A Community-Level, Mesoscale Analysis of Fish Assemblage Structure in Shoreline Habitats of a Large River Using Multivariate Regression Trees

M. Wilkes, I. Maddock, O. Link, E. Habit

Research output: Contribution to journalArticle

10 Citations (Scopus)

Abstract

The mesoscale (100–102 m) of river habitats has been identified as the scale that simultaneously offers insights into ecological structure and falls within the practical bounds of river management. Mesoscale habitat (mesohabitat) classifications for relatively large rivers, however, are underdeveloped compared with those produced for smaller streams. Approaches to habitat modelling have traditionally focused on individual species or proceeded on a species-by-species basis. This is particularly problematic in larger rivers where the effects of biological interactions are more complex and intense. Community-level approaches can rapidly model many species simultaneously, thereby integrating the effects of biological interactions while providing information on the relative importance of environmental variables in structuring the community. One such community-level approach, multivariate regression trees, was applied in order to determine the relative influences of abiotic factors on fish assemblages within shoreline mesohabitats of San Pedro River, Chile, and to define reference communities prior to the planned construction of a hydroelectric power plant. Flow depth, bank materials and the availability of riparian and instream cover, including woody debris, were the main variables driving differences between the assemblages. Species strongly indicative of distinctive mesohabitat types included the endemic Galaxias platei. Among other outcomes, the results provide information on the impact of non-native salmonids on river-dwelling Galaxias platei, suggesting a degree of habitat segregation between these taxa based on flow depth. The results support the use of the mesohabitat concept in large, relatively pristine river systems, and they represent a basis for assessing the impact of any future hydroelectric power plant construction and operation. By combing community classifications with simple sets of environmental rules, the multivariate regression trees produced can be used to predict the community structure of any mesohabitat along the reach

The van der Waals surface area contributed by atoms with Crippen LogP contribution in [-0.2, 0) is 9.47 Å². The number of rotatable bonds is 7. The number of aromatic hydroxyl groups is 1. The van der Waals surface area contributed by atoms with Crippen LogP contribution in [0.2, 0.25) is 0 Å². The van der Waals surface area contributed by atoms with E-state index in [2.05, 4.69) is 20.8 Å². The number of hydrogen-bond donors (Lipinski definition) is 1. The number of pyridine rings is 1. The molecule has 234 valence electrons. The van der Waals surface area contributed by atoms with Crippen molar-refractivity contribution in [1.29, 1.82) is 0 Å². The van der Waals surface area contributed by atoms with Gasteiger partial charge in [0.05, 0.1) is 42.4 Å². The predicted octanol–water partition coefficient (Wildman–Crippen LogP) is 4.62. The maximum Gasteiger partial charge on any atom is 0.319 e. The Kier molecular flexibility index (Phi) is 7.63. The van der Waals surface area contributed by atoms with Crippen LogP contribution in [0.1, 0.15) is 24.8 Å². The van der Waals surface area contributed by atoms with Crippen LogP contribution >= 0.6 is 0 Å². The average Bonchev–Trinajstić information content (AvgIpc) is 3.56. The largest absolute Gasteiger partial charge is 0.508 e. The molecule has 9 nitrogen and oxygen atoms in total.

Original languageEnglish
JournalRiver Research and Applications
VolumeIn press
DOIs
Publication statusPublished - 2015

Keywords

  • mesohabitats
  • multivariate regression trees
  • hydroelectric power
  • invasive species
  • hydromorphology
  • freshwater ecology
  • habitat
  • conservation

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